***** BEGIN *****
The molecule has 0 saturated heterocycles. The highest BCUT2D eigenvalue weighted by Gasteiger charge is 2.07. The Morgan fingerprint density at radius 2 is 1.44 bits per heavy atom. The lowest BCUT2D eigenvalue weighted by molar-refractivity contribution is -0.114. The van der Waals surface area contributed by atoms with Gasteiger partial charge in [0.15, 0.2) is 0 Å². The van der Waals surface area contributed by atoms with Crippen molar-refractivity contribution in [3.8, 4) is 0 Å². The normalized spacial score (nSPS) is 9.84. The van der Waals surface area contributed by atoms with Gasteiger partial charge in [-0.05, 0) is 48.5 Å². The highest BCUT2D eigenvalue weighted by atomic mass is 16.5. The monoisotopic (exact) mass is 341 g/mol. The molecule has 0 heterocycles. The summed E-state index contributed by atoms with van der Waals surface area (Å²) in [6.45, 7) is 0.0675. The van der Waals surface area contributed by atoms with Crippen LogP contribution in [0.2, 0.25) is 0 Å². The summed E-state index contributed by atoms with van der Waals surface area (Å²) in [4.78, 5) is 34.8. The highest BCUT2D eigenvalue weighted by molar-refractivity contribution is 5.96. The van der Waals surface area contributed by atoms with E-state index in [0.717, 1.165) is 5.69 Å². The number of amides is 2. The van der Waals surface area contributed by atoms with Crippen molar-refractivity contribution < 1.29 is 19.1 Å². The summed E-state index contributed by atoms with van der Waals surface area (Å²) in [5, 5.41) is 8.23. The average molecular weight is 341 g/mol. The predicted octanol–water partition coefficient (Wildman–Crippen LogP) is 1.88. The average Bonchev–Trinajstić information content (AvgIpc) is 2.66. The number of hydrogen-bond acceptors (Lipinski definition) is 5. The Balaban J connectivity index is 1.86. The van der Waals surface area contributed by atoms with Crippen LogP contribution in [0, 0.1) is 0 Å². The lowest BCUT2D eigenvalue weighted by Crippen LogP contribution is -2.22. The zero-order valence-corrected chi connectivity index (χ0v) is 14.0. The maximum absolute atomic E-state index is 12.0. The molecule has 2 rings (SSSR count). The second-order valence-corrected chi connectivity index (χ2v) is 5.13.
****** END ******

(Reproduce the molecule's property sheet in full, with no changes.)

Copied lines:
The molecule has 0 saturated heterocycles. The highest BCUT2D eigenvalue weighted by Gasteiger charge is 2.07. The Morgan fingerprint density at radius 2 is 1.44 bits per heavy atom. The lowest BCUT2D eigenvalue weighted by molar-refractivity contribution is -0.114. The van der Waals surface area contributed by atoms with Gasteiger partial charge in [0.15, 0.2) is 0 Å². The van der Waals surface area contributed by atoms with Crippen molar-refractivity contribution in [3.8, 4) is 0 Å². The normalized spacial score (nSPS) is 9.84. The van der Waals surface area contributed by atoms with Gasteiger partial charge in [-0.05, 0) is 48.5 Å². The highest BCUT2D eigenvalue weighted by atomic mass is 16.5. The monoisotopic (exact) mass is 341 g/mol. The molecule has 0 heterocycles. The summed E-state index contributed by atoms with van der Waals surface area (Å²) in [6.45, 7) is 0.0675. The van der Waals surface area contributed by atoms with Crippen LogP contribution in [0.2, 0.25) is 0 Å². The summed E-state index contributed by atoms with van der Waals surface area (Å²) in [4.78, 5) is 34.8. The highest BCUT2D eigenvalue weighted by molar-refractivity contribution is 5.96. The van der Waals surface area contributed by atoms with E-state index in [0.717, 1.165) is 5.69 Å². The number of amides is 2. The van der Waals surface area contributed by atoms with Crippen molar-refractivity contribution < 1.29 is 19.1 Å². The summed E-state index contributed by atoms with van der Waals surface area (Å²) in [5, 5.41) is 8.23. The average molecular weight is 341 g/mol. The predicted octanol–water partition coefficient (Wildman–Crippen LogP) is 1.88. The average Bonchev–Trinajstić information content (AvgIpc) is 2.66. The number of hydrogen-bond acceptors (Lipinski definition) is 5. The Balaban J connectivity index is 1.86. The van der Waals surface area contributed by atoms with Crippen LogP contribution in [0, 0.1) is 0 Å². The lowest BCUT2D eigenvalue weighted by Crippen LogP contribution is -2.22. The zero-order valence-corrected chi connectivity index (χ0v) is 14.0. The maximum absolute atomic E-state index is 12.0. The molecule has 2 rings (SSSR count). The second-order valence-corrected chi connectivity index (χ2v) is 5.13.